The feds, of course, are very serious people. They saw the stations not as innocent neighborhood radio, but as nefarious pirates that had to be stopped, lest they steal attention away from various shows called The Morning Zoo. The FCC conducted a series of raids. The menace was thwarted.
But then a strange thing happened. The FCC decided low-watt radio wasn't so bad after all -- as long as it was licensed and .4 MHz away from an existing station, so as not to interfere with another frequency. The decision was hailed as a triumph; it would place a portion of the dial in the hands of regular people, providing a small respite from the celebration of mediocrity that is commercial radio.
Unfortunately, Congress is a place where good ideas go to be bludgeoned. And that's what happened when the FCC's proposal reached Capitol Hill. The National Association of Broadcasters (motto: "Sucking: Our Role in the Ecosystem") lobbied to ensure that low-watt stations couldn't operate within .6 MHz of existing stations.
It might seem like a small change, but on crowded urban dials, it effectively precluded all but a handful of new stations. In December, the FCC granted 255 low-power licenses in 20 states -- out of more than 1,200 applicants. (Ohio's have yet to be decided.)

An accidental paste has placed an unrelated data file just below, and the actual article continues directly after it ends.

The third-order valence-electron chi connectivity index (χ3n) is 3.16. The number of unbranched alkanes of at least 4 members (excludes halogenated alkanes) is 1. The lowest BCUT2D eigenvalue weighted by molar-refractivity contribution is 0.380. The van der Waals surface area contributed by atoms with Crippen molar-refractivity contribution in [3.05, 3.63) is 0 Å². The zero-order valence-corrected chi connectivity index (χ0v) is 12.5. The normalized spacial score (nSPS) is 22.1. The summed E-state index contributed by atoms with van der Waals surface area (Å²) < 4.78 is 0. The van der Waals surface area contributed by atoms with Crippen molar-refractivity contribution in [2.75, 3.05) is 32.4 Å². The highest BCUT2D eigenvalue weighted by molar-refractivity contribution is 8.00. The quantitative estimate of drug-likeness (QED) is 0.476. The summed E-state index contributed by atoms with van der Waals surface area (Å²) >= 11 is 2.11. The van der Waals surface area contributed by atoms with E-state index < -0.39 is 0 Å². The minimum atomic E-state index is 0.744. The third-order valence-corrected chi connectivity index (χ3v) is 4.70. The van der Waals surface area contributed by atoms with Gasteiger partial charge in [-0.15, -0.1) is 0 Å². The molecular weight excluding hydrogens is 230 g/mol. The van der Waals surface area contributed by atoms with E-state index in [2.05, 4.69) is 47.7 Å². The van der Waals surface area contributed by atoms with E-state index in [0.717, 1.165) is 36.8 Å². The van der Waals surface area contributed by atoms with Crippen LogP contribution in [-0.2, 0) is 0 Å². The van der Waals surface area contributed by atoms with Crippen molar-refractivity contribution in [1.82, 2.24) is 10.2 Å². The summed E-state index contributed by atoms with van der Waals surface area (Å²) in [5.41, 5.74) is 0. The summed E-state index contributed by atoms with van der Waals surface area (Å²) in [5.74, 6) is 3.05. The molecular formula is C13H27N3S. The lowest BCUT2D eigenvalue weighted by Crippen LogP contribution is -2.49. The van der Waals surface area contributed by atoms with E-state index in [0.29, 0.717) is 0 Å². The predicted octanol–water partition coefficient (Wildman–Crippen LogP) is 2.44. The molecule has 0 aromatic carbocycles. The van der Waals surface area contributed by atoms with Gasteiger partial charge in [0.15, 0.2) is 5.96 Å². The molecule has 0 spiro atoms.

Now that pirate radio has given way to strictly regulated low-watt, Cleveland's once-emerging scene is down to exactly one guy: José Castro. With the help of some buddies from a veterans' center, he's applied to run a bilingual West Side station that would have a three-mile range. It wasn't easy to find an open spot on the spectrum. He had to hire consultants from Texas to locate a frequency, and the FCC must still rule on whether it interferes with a country station from Wooster.
His difficulties in just getting to this point mean few if any Clevelanders will follow his path. And even Castro admits he's likely screwed. "I have very little chance," he laments.